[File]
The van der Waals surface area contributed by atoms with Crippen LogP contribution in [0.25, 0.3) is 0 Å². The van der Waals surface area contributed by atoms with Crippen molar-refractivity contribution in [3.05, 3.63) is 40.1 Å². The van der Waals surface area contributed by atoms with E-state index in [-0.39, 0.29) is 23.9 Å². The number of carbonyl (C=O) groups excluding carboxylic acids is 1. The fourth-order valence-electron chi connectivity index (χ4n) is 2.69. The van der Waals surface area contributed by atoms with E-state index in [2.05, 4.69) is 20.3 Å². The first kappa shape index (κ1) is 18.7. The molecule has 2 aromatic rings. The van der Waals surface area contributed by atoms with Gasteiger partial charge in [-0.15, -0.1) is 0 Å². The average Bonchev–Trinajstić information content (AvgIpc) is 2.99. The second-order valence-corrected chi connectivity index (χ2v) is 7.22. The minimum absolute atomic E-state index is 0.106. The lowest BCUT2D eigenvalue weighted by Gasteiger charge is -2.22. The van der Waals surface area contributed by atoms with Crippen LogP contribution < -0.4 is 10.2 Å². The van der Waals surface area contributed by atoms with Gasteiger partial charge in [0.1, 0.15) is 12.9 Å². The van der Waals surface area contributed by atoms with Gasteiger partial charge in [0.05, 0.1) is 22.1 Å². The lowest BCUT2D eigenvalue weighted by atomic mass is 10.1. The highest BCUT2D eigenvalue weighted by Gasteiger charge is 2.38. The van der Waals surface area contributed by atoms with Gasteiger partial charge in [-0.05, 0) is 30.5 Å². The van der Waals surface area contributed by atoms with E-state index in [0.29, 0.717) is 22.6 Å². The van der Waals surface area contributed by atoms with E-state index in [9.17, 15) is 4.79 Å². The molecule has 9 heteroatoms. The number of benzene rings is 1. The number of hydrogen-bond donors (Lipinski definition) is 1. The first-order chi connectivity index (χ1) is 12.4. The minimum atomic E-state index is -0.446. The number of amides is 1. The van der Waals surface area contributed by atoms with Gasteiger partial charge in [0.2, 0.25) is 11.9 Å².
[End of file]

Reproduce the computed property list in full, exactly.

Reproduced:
The van der Waals surface area contributed by atoms with Crippen LogP contribution in [0.25, 0.3) is 0 Å². The van der Waals surface area contributed by atoms with Crippen molar-refractivity contribution in [3.05, 3.63) is 40.1 Å². The van der Waals surface area contributed by atoms with E-state index in [-0.39, 0.29) is 23.9 Å². The number of carbonyl (C=O) groups excluding carboxylic acids is 1. The fourth-order valence-electron chi connectivity index (χ4n) is 2.69. The van der Waals surface area contributed by atoms with E-state index in [2.05, 4.69) is 20.3 Å². The first kappa shape index (κ1) is 18.7. The molecule has 2 aromatic rings. The van der Waals surface area contributed by atoms with Gasteiger partial charge in [-0.15, -0.1) is 0 Å². The average Bonchev–Trinajstić information content (AvgIpc) is 2.99. The second-order valence-corrected chi connectivity index (χ2v) is 7.22. The minimum absolute atomic E-state index is 0.106. The lowest BCUT2D eigenvalue weighted by Gasteiger charge is -2.22. The van der Waals surface area contributed by atoms with Crippen LogP contribution < -0.4 is 10.2 Å². The van der Waals surface area contributed by atoms with Gasteiger partial charge in [0.1, 0.15) is 12.9 Å². The van der Waals surface area contributed by atoms with Gasteiger partial charge in [0.05, 0.1) is 22.1 Å². The lowest BCUT2D eigenvalue weighted by atomic mass is 10.1. The highest BCUT2D eigenvalue weighted by Gasteiger charge is 2.38. The van der Waals surface area contributed by atoms with Gasteiger partial charge in [-0.05, 0) is 30.5 Å². The van der Waals surface area contributed by atoms with E-state index in [0.29, 0.717) is 22.6 Å². The van der Waals surface area contributed by atoms with E-state index in [9.17, 15) is 4.79 Å². The molecule has 9 heteroatoms. The number of benzene rings is 1. The number of hydrogen-bond donors (Lipinski definition) is 1. The first-order chi connectivity index (χ1) is 12.4. The minimum atomic E-state index is -0.446. The number of amides is 1. The van der Waals surface area contributed by atoms with Gasteiger partial charge in [0.2, 0.25) is 11.9 Å².